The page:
You know you're less than human in the eyes of society when people are debating about whether you should be allowed to use the same public restroom as anyone else.
If that sounds a little melodramatic, you'll need to bear with me. You see, I'm transsexual, and have been using the womens' restroom ever since I transitioned, years ago. It has never been illegal for me to do so. Making it an issue at this point in time is archaic on a level that is mind boggling. People who struggle with the idea of transsexuals in womens' restrooms should know that the Transgender Law and Policy Institute notes around 130 jurisdictions in the US where explicit legal inclusion for transgender and transsexual people exists (some back to 1975), and yet there has never been any washroom issues of the kind being suggested by opponents to trans human rights. The conflation of trans people with sexual predators is a fallacy, and it's also ludicrous to speculate that some other sexual predator would risk drawing attention to himself by crossdressing, in order to access a washroom that he'd have better luck just sneaking into when no one is looking. Considering that washrooms have already been a non-issue for decades and aren't even addressed in Bill C-389 at all, there is no rational argument here, but rather a meme designed to generate a quick panic response.
In the US south, decades earlier, there was reluctance to desegregate washrooms because of “delicate sensibilities” and beliefs in the inferiority and impurity of entire groups of people. In the advent of HIV, there were ignorant comments about gay men in washrooms, borne by fears that had not yet been dispelled by science that AIDS could be contracted from a toilet seat. And every time, there was hysteria. Every time, it was unfounded. Every time, our society ultimately moved toward progress, inclusion and accommodation, anyway. And every time, we looked back and realized that the potty panic was just plain offensive.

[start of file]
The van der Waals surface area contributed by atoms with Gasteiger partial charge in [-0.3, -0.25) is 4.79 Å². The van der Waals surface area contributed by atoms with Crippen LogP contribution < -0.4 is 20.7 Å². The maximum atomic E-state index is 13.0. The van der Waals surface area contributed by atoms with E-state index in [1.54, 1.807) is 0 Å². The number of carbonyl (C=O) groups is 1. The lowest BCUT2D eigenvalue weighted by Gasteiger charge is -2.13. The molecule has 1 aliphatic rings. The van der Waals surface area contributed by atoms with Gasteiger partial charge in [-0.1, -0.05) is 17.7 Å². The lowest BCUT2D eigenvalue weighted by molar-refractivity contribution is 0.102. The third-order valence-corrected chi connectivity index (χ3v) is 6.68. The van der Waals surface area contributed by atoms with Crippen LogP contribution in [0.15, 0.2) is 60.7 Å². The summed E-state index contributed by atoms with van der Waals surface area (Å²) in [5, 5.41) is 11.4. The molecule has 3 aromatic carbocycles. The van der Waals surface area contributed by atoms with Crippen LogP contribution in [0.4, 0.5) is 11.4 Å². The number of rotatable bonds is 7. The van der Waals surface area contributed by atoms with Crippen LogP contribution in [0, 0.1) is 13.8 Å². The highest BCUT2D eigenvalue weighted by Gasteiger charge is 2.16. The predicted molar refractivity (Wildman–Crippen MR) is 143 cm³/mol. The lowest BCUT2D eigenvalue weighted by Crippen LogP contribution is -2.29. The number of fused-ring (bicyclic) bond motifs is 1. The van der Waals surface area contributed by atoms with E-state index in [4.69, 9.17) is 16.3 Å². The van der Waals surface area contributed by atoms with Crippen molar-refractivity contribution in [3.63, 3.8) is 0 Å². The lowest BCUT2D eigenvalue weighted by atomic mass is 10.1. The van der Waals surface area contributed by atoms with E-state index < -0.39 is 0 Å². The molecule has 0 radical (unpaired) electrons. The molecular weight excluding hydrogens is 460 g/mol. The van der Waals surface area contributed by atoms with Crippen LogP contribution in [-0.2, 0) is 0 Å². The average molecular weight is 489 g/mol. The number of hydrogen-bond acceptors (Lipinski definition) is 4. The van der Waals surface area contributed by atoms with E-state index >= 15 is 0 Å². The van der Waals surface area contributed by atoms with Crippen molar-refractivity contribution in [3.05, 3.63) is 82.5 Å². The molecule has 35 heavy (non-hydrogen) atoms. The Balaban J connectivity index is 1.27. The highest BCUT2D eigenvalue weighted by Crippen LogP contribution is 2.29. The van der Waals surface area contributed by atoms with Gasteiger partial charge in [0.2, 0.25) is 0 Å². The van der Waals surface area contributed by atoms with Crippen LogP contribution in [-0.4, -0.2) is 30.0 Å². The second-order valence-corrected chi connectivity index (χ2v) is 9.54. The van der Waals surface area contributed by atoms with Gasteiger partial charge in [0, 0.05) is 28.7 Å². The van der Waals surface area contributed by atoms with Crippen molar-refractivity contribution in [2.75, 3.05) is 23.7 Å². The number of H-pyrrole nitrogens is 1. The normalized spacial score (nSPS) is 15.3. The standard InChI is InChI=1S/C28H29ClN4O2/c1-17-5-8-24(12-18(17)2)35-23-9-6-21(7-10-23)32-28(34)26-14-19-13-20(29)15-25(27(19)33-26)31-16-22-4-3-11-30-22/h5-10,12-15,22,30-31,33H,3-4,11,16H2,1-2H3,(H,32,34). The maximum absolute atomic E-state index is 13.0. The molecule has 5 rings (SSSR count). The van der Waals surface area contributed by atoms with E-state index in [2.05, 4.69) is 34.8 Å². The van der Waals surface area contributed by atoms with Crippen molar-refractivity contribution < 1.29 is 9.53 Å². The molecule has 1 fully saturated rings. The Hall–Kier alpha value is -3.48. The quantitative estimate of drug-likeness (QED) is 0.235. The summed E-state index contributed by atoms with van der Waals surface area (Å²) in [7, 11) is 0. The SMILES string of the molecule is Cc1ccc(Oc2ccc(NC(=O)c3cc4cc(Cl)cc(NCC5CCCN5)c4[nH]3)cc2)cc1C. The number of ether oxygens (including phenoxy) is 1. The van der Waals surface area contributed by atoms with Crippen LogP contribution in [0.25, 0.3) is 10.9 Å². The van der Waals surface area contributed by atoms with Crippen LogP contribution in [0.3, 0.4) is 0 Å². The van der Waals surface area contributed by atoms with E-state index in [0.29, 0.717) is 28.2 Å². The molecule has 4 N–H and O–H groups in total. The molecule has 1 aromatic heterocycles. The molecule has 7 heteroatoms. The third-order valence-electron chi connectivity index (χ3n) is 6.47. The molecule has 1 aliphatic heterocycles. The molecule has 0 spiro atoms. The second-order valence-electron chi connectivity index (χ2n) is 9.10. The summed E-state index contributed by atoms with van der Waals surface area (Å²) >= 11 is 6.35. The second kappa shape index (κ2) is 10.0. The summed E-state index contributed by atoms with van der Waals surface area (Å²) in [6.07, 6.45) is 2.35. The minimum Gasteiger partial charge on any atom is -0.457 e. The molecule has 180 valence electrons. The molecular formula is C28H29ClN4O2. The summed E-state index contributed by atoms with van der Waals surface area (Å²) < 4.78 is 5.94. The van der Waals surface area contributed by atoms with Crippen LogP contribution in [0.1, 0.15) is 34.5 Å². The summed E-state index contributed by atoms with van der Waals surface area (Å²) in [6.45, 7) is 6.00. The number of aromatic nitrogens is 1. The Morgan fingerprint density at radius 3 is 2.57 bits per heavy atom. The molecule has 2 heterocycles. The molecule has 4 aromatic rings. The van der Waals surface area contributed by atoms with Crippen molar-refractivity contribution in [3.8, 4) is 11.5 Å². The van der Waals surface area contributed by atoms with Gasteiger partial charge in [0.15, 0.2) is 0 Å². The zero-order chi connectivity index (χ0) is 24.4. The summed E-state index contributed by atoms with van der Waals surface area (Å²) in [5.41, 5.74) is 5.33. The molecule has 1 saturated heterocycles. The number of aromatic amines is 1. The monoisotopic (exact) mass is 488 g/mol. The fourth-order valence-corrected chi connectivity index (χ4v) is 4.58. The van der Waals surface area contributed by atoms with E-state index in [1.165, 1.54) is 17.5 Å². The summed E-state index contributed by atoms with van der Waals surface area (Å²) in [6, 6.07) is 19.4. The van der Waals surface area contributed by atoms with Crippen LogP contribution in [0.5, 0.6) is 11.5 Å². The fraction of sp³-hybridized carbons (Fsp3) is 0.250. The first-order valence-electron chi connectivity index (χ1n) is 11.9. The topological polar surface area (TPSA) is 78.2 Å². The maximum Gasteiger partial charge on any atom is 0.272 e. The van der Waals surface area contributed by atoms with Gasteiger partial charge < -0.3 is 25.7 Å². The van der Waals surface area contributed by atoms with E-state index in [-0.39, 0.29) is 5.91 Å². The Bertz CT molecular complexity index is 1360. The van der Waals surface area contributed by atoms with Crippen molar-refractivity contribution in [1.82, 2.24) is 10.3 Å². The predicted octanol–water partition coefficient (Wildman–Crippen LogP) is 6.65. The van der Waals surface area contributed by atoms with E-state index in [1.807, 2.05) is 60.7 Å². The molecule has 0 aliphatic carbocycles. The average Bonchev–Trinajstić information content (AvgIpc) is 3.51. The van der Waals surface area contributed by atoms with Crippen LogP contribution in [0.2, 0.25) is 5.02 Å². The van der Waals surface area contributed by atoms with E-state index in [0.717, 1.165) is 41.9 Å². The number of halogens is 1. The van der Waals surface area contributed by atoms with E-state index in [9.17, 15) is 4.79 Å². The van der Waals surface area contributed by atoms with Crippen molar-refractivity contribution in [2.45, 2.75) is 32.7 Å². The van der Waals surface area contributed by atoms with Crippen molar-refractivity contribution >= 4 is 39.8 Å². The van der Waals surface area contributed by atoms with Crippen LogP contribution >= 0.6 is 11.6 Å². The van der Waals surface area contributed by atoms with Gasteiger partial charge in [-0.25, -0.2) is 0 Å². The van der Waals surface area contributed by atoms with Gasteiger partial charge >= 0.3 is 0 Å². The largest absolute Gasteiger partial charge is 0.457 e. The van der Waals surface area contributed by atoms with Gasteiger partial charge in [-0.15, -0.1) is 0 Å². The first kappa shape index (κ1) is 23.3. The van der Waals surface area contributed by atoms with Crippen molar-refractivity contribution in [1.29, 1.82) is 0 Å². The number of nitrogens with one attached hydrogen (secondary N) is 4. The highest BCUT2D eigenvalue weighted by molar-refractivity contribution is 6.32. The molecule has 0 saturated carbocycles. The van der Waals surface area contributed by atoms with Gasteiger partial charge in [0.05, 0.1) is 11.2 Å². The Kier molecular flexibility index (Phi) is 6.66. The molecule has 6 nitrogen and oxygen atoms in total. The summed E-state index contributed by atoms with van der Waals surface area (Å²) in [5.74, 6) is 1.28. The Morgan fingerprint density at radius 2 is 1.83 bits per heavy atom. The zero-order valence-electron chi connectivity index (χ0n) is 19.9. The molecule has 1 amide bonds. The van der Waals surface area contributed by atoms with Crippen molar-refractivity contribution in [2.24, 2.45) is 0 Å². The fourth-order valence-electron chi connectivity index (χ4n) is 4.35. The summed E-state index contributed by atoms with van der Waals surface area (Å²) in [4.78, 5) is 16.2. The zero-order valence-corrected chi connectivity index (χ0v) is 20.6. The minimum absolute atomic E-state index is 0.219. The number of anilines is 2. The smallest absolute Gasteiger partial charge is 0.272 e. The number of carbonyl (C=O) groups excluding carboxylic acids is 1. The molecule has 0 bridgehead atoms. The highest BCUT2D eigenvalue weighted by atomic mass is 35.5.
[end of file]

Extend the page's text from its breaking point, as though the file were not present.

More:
One of the Conservative government’s stated reasons for opposing Bill C-389, An Act to Amend the Canadian Human Rights Act and Criminal Code (gender identity and gender expression), was that it was “unnecessary.”But it IS necessary. It's necessary exactly because this irrational fear of the unknown persists. Exactly because trans people still get conflated with sex predators and child predators, or labelled as "sick," "perverse," and "freaks." Exactly because people become so clouded with assumptions and myths that they seize upon entirely irrational and unfounded fears. Exactly because people are willing to fabricate or conjure these ideas from nowhere, to argue for our deliberate exclusion from human rights under the pretext that granting them would be "dangerous" or "scary." Exactly because this bias is so entrenched that people think nothing about broadcasting it openly as though fact. Exactly because it is so pervasive and out in the open that discrimination becomes not only likely but inevitable.